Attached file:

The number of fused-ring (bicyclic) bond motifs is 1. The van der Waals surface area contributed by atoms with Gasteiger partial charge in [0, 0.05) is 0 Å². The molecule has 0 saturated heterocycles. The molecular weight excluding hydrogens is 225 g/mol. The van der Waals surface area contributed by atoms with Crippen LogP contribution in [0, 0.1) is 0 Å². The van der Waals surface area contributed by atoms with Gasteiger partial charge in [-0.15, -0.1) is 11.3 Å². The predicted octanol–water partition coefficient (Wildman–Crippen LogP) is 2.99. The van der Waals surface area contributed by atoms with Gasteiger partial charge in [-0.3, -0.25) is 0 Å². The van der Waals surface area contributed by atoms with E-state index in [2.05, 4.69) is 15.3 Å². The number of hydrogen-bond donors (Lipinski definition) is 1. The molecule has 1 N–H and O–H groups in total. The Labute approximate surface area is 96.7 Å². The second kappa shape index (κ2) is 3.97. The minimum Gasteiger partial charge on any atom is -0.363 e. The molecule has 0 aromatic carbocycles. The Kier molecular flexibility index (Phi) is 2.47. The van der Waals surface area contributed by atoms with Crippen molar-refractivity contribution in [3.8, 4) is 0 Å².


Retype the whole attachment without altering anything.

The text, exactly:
The number of fused-ring (bicyclic) bond motifs is 1. The van der Waals surface area contributed by atoms with Gasteiger partial charge in [0, 0.05) is 0 Å². The molecule has 0 saturated heterocycles. The molecular weight excluding hydrogens is 225 g/mol. The van der Waals surface area contributed by atoms with Crippen LogP contribution in [0, 0.1) is 0 Å². The van der Waals surface area contributed by atoms with Gasteiger partial charge in [-0.15, -0.1) is 11.3 Å². The predicted octanol–water partition coefficient (Wildman–Crippen LogP) is 2.99. The van der Waals surface area contributed by atoms with Gasteiger partial charge in [-0.3, -0.25) is 0 Å². The van der Waals surface area contributed by atoms with E-state index in [2.05, 4.69) is 15.3 Å². The number of hydrogen-bond donors (Lipinski definition) is 1. The molecule has 1 N–H and O–H groups in total. The Labute approximate surface area is 96.7 Å². The second kappa shape index (κ2) is 3.97. The minimum Gasteiger partial charge on any atom is -0.363 e. The molecule has 0 aromatic carbocycles. The Kier molecular flexibility index (Phi) is 2.47. The van der Waals surface area contributed by atoms with Crippen molar-refractivity contribution in [3.8, 4) is 0 Å².